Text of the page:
Physiological effects
A case study by Polosa et al. addressing the health impact of e-cigarettes on daily users of e-cigarettes for a time period 3.5 years who had never smoked c-cigarettes highlighted some key findings [36]. The reference group consisted of 12 non-smokers with a mean age of 29.7 years. The aim of the study was to compare the health outcomes between e-cigarette users (previously non-smokers) and a group of non-smokers.

This was the first study (conducted in the year 2013) that explored the health effects of prolonged exposure in a sample who did never smoked combustible cigarettes. They found no detectable changes in the lung health of the never smokers who smoked e-cigarettes regularly for nearly four years. In addition, there were no significant structural changes in the lungs or respiratory system.

There were also no reports of any significant changes in systolic and diastolic blood pressure (BP) or heart rate, and no adverse cardiovascular effects in those smoked e-cigarettes regularly were noted. The major limitation of the study was the lack of long-term follow-up with the sample.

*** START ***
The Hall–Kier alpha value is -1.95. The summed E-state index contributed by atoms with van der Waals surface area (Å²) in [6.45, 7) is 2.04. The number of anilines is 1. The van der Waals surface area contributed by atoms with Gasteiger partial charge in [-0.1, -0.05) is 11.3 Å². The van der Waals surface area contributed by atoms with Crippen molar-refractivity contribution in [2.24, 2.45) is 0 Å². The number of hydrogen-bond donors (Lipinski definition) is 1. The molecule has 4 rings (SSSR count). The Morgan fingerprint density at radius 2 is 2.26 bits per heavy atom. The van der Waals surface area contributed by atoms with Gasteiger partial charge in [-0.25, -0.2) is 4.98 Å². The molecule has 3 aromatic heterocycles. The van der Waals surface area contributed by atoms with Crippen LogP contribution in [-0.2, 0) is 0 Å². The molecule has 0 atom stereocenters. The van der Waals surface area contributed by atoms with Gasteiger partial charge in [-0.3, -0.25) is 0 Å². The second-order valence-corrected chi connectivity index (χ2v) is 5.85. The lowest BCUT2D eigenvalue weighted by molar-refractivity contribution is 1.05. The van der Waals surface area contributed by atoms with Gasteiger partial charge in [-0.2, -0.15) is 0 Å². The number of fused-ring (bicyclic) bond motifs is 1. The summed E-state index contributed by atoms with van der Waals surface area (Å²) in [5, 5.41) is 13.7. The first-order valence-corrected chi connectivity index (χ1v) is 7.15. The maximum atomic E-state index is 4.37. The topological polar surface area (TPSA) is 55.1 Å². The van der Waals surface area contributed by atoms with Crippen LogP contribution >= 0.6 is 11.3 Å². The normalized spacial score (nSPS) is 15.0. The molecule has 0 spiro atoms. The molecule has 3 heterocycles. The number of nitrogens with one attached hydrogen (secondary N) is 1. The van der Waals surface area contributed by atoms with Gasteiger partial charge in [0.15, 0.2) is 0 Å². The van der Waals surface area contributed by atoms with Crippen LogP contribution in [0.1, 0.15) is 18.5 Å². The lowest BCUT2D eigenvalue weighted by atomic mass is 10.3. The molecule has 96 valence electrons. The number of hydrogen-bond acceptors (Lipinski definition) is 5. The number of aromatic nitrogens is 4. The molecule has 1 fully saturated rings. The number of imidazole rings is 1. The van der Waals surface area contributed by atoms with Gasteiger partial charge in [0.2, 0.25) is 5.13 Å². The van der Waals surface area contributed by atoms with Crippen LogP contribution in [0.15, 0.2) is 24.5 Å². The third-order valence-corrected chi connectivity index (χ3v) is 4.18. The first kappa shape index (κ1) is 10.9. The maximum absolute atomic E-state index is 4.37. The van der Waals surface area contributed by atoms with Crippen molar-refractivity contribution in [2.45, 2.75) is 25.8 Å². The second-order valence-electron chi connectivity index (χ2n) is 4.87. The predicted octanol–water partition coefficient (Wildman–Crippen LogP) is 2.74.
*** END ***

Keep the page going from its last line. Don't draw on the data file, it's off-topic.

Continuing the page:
Respiratory effects
Studies of healthy smokers and smokers with asthma and chronic obstructive pulmonary disease (COPD) who switched to e-cigarettes have not shown any clinically significant adverse respiratory effects; however, they have actually shown a change in the harmful effects of smoked tobacco on the lung [37].

In addition, substantial improvements in respiratory functions have been reported in an internet survey of 201 smokers who switched to vaping [38]. These improvements are likely attributable to cessation of c-cigarettes rather than the use of e-cigarettes.

Harmful effects